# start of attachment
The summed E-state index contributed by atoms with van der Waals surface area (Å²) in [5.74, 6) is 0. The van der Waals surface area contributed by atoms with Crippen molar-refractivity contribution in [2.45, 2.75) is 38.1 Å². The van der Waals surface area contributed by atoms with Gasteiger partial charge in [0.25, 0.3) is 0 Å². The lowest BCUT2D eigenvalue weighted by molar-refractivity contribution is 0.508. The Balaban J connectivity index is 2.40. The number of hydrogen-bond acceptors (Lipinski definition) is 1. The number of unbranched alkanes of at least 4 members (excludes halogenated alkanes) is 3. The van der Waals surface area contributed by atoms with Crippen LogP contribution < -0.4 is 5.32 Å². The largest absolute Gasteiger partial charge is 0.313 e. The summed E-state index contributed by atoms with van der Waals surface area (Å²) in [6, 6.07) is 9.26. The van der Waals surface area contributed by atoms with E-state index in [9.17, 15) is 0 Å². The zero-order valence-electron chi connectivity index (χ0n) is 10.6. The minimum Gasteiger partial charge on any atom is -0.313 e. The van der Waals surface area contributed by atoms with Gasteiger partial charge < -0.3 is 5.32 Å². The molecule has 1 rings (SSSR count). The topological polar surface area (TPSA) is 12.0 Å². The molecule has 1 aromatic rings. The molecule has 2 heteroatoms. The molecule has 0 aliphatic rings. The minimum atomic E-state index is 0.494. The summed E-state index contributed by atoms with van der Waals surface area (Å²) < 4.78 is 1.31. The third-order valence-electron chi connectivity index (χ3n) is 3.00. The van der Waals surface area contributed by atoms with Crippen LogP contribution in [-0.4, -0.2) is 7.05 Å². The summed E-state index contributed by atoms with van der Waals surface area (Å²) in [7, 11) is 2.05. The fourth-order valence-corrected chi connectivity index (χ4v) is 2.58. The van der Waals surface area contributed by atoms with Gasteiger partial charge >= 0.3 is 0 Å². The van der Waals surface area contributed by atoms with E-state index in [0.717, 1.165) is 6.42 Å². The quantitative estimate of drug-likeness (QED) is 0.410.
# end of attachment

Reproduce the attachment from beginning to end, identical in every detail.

The summed E-state index contributed by atoms with van der Waals surface area (Å²) in [5.74, 6) is 0. The van der Waals surface area contributed by atoms with Crippen molar-refractivity contribution in [2.45, 2.75) is 38.1 Å². The van der Waals surface area contributed by atoms with Gasteiger partial charge in [0.25, 0.3) is 0 Å². The lowest BCUT2D eigenvalue weighted by molar-refractivity contribution is 0.508. The Balaban J connectivity index is 2.40. The number of hydrogen-bond acceptors (Lipinski definition) is 1. The number of unbranched alkanes of at least 4 members (excludes halogenated alkanes) is 3. The van der Waals surface area contributed by atoms with Crippen LogP contribution < -0.4 is 5.32 Å². The largest absolute Gasteiger partial charge is 0.313 e. The summed E-state index contributed by atoms with van der Waals surface area (Å²) in [6, 6.07) is 9.26. The van der Waals surface area contributed by atoms with E-state index in [9.17, 15) is 0 Å². The zero-order valence-electron chi connectivity index (χ0n) is 10.6. The minimum Gasteiger partial charge on any atom is -0.313 e. The van der Waals surface area contributed by atoms with Gasteiger partial charge < -0.3 is 5.32 Å². The molecule has 1 rings (SSSR count). The topological polar surface area (TPSA) is 12.0 Å². The molecule has 1 aromatic rings. The molecule has 2 heteroatoms. The molecule has 0 aliphatic rings. The minimum atomic E-state index is 0.494. The summed E-state index contributed by atoms with van der Waals surface area (Å²) < 4.78 is 1.31. The third-order valence-electron chi connectivity index (χ3n) is 3.00. The van der Waals surface area contributed by atoms with Crippen LogP contribution in [-0.4, -0.2) is 7.05 Å². The summed E-state index contributed by atoms with van der Waals surface area (Å²) in [7, 11) is 2.05. The fourth-order valence-corrected chi connectivity index (χ4v) is 2.58. The van der Waals surface area contributed by atoms with Gasteiger partial charge >= 0.3 is 0 Å². The van der Waals surface area contributed by atoms with E-state index in [0.717, 1.165) is 6.42 Å². The quantitative estimate of drug-likeness (QED) is 0.410.